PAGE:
MLK diversity awards honor five faculty, staff
Whether it was through their teaching, work at a conference, desire to stand up for others, or simply being themselves, each recipient of the UO Martin Luther King, Jr. Award has worked to promote equality on campus by teaching and living the ideals of King.
University President Dave Frohnmayer will distribute the awards today in a ceremony in Gerlinger Lounge at 11:30 a.m. The annual ceremony is presented by the Human Resources department and the Office of Institutional Equality and Diversity.
Faculty were nominated by their peers for their work in promoting diversity and social equality.
Dreiling’s work is inspired by King’s vision of civil equality and practice of non-violence. An associate professor in sociology, Dreiling studies how social changes affect movements of power. Last fall, he hosted the Nonviolence as a Way of Life Conference at the University, which attracted many civil rights activists, including a member of King’s staff. “Non-violence as a political, as well as a moral tool, can enrich humanity,” Dreiling said about his support of non-violent protest.
Pascoe, a professor in the ethnic studies program, is passionate about promoting diversity on campus and enjoys teaching her students about gender, sexuality and race. During her 12 years at the University, Pascoe has worked to expand diversity among faculty and in her classroom by hiring African American, American Indian, Asian American and Latino faculty. “I am absolutely delighted and was totally surprised to receive this award,” she said.
Vargas, a professor of voice in the School of Music and Dance, has been immersed in diverse cultures throughout her life. The daughter of a Nicaraguan mother and Panamanian father, Vargas traveled the world as a student and singer. Her current work reflects her value of diversity at the University, where she is on the Diversity Advisory Committee. “I am extremely honored to receive an award named after Martin Luther King, Jr.,” she said, “and I’m grateful to my colleagues for choosing me.”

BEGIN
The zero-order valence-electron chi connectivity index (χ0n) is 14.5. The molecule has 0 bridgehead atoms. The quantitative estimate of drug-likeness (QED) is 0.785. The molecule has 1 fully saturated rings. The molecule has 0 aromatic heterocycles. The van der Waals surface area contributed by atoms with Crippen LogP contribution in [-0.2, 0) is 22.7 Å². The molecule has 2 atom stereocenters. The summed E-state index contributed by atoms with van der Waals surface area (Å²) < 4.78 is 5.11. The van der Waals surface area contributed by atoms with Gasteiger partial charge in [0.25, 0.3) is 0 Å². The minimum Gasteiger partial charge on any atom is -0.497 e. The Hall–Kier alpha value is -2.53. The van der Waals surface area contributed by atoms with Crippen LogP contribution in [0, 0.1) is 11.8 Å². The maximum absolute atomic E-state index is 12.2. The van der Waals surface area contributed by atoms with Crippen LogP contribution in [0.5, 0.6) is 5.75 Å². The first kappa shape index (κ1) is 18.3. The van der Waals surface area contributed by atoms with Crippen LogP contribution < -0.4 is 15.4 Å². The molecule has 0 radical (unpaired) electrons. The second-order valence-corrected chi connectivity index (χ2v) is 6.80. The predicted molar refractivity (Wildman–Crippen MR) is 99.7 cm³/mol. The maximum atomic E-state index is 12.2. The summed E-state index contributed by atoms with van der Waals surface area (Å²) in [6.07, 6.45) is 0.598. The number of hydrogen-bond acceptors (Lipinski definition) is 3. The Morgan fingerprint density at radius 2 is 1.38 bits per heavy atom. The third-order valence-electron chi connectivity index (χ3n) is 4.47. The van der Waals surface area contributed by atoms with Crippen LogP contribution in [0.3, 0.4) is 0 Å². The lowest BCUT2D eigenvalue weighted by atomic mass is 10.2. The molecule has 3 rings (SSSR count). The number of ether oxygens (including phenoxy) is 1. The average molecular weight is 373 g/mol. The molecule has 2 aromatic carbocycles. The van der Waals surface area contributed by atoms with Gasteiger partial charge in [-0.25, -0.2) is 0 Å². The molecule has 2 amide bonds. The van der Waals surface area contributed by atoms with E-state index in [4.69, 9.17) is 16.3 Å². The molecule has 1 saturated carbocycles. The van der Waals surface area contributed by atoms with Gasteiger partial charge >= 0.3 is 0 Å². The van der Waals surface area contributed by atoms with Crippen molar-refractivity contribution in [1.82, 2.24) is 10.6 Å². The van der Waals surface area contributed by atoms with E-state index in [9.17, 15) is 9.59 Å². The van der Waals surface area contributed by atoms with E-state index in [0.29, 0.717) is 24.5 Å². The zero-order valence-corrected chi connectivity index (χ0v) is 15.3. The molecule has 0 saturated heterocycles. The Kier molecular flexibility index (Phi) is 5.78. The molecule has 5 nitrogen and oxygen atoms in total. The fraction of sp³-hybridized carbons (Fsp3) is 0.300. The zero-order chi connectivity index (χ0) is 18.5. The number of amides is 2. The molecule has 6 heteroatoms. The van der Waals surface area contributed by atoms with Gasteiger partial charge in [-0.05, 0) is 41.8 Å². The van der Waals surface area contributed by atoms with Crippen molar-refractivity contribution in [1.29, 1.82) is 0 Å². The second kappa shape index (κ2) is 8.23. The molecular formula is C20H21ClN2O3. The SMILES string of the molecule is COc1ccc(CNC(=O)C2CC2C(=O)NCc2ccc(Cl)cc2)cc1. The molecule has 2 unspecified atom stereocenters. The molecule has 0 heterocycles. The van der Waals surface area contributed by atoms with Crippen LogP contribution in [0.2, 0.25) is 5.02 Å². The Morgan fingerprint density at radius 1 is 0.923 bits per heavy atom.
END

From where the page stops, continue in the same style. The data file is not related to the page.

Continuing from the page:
Yoshishige exemplifies the traits of King by striving for equal rights for everyone across campus. As the president of Classified Employees, she represents staff who are not faculty or management, and ensures all workers are treated fairly and receive proper workers’ rights. When she’s not working on campus at Classified Employees or at her other job as a student loans representative, she is active in the Asian community and is a leader of the Japanese drumming group Eugene Taiko. “It’s a real honor to have won the award,” she said. “I’m kind of astonished people think so highly of me.”
Fincher, director of major gifts for the athletic department, has worked hard to spread diversity during his three years at the University. Fincher led the Blacks on Track Team committee, a group aimed at teaching Olympic Trial volunteers how to properly welcome African American athletes and their families to Eugene. Fincher said he is honored to be nominated and that “it’s my greatest thrill in three years to be recognized by President Frohnmayer.”
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